I gladly accept the invitation, although time is limited. As my hon. Friend said, through visiting Anthony Best Dynamics I have seen precisely the benefits that apprenticeships can provide for young people wanting to get highly skilled jobs in the technology companies that are creating very high value added for the UK economy. The work that he has done in his constituency to promote businesses taking on apprentices is an example to the entire House.
Why was the Chief Secretary to the Treasury so discreet about the application for state aid for the three remaining deep mine pits in Britain? Is he aware that in February 2014 the Government took £700 million out of the mineworkers’ pension fund for themselves? That kind of money in state aid could save those three pits so that they could exhaust their reserves. Now come on—tell us what’s happening!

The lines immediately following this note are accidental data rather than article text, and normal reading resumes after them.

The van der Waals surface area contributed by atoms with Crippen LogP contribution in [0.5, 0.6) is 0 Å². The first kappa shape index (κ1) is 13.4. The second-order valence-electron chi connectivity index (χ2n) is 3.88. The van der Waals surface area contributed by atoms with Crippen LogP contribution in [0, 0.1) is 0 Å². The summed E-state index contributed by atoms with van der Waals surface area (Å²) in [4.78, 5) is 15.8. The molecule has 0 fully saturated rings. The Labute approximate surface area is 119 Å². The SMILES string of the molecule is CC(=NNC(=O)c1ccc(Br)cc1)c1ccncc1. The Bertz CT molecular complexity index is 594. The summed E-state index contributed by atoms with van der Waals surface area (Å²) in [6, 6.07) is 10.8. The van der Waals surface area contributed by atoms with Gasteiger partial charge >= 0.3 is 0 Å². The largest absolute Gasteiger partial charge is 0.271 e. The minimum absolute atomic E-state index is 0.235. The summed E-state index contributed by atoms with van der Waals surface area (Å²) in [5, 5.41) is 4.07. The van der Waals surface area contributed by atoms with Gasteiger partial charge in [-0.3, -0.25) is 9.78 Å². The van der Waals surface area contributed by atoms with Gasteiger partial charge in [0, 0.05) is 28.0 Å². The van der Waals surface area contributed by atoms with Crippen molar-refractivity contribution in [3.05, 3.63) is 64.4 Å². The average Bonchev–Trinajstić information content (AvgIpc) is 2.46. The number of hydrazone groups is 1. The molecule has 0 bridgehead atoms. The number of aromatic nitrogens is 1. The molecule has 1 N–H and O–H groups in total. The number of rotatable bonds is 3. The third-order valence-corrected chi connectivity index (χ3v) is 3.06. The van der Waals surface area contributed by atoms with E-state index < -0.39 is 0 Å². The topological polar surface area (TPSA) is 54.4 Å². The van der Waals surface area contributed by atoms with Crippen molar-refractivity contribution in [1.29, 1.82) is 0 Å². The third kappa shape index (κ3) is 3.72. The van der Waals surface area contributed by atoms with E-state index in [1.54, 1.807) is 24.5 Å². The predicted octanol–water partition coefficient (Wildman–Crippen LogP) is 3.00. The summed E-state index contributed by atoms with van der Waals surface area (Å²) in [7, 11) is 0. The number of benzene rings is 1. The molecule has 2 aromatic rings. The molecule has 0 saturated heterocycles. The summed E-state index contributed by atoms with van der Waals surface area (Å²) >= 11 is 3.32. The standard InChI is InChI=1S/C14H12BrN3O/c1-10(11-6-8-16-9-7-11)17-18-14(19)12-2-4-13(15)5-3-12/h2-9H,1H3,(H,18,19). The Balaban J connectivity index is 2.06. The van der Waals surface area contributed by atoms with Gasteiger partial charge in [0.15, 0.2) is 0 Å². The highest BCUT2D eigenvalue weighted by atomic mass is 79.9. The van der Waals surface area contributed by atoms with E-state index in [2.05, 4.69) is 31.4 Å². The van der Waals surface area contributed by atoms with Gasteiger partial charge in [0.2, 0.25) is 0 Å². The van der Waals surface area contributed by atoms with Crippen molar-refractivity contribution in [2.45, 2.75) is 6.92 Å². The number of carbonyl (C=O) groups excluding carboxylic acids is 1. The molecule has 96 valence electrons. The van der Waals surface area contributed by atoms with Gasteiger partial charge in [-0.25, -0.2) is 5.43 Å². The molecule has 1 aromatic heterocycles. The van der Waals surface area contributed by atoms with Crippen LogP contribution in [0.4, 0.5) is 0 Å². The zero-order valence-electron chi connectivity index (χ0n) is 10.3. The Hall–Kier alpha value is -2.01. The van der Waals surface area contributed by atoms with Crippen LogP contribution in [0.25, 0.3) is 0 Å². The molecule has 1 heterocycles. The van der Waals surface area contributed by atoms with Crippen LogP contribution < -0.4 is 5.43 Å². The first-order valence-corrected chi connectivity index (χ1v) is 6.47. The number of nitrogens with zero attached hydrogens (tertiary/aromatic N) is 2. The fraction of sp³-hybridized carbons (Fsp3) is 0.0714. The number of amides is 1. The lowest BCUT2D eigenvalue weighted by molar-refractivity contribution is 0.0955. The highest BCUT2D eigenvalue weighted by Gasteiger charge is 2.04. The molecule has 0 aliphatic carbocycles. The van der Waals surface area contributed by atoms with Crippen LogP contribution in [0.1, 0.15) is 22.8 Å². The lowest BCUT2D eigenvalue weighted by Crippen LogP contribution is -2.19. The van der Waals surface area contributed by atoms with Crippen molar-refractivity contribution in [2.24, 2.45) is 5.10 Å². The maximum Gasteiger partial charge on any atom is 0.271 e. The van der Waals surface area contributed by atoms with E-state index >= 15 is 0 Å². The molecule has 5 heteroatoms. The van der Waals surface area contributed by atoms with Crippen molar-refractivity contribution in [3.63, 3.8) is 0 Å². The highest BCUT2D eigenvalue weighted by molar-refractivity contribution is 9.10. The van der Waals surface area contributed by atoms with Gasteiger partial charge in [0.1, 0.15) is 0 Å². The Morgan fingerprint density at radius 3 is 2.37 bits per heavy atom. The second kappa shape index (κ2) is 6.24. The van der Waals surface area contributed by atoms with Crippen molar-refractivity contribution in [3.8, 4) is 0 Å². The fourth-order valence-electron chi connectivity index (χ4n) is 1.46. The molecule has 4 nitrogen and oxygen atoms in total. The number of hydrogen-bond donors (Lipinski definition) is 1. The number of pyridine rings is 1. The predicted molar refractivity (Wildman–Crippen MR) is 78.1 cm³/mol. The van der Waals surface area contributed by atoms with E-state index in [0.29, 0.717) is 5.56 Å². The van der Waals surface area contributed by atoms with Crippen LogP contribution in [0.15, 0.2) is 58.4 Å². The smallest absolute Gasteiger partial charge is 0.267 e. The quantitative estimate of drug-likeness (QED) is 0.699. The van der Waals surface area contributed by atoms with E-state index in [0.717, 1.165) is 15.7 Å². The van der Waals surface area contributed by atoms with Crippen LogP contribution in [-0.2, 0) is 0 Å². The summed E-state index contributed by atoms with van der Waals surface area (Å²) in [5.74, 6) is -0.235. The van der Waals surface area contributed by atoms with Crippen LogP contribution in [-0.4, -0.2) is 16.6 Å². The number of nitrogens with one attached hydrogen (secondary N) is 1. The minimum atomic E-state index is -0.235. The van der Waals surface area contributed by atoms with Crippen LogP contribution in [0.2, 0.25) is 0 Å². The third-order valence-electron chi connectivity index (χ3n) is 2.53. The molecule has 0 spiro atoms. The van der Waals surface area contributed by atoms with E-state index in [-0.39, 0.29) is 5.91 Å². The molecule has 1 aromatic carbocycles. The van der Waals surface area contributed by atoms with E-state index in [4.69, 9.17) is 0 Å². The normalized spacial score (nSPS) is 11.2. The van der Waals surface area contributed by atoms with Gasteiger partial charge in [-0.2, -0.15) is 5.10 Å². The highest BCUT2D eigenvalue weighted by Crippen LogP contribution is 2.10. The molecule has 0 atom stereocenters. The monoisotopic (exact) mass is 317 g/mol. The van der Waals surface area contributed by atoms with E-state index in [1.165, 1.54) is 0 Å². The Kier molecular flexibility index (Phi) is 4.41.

I am not going to change the answer I gave to the earlier question. I appreciate the sensitivity of these matters, and I would say that this Government have taken steps, wherever we can, to support that particular industry. I am not sure that it would be appropriate for me to comment further.
Last but not least, Sir Oliver Heald.
The Financial Secretary to the Treasury will be aware that Hertfordshire is a prosperous and successful county. However, it had reached the point at which growth was being compromised because the A1M was not being widened between Stevenage and Welwyn. That work has now been announced but, for the future, are the Government satisfied that they are planning such infrastructure projects far enough ahead to enable us to maintain the kind of strong economic growth that we have at the moment as a result of the long-term economic plan?
I am grateful to my hon. and learned Friend and fellow Hertfordshire Member of Parliament. He is absolutely right to highlight that issue. As my right hon. Friend the Chief Secretary to the Treasury said earlier, we have in place a pipeline of road building and train improvements, the like of which we have not seen for many years. All of that will benefit Hertfordshire in particular and the United Kingdom as a whole.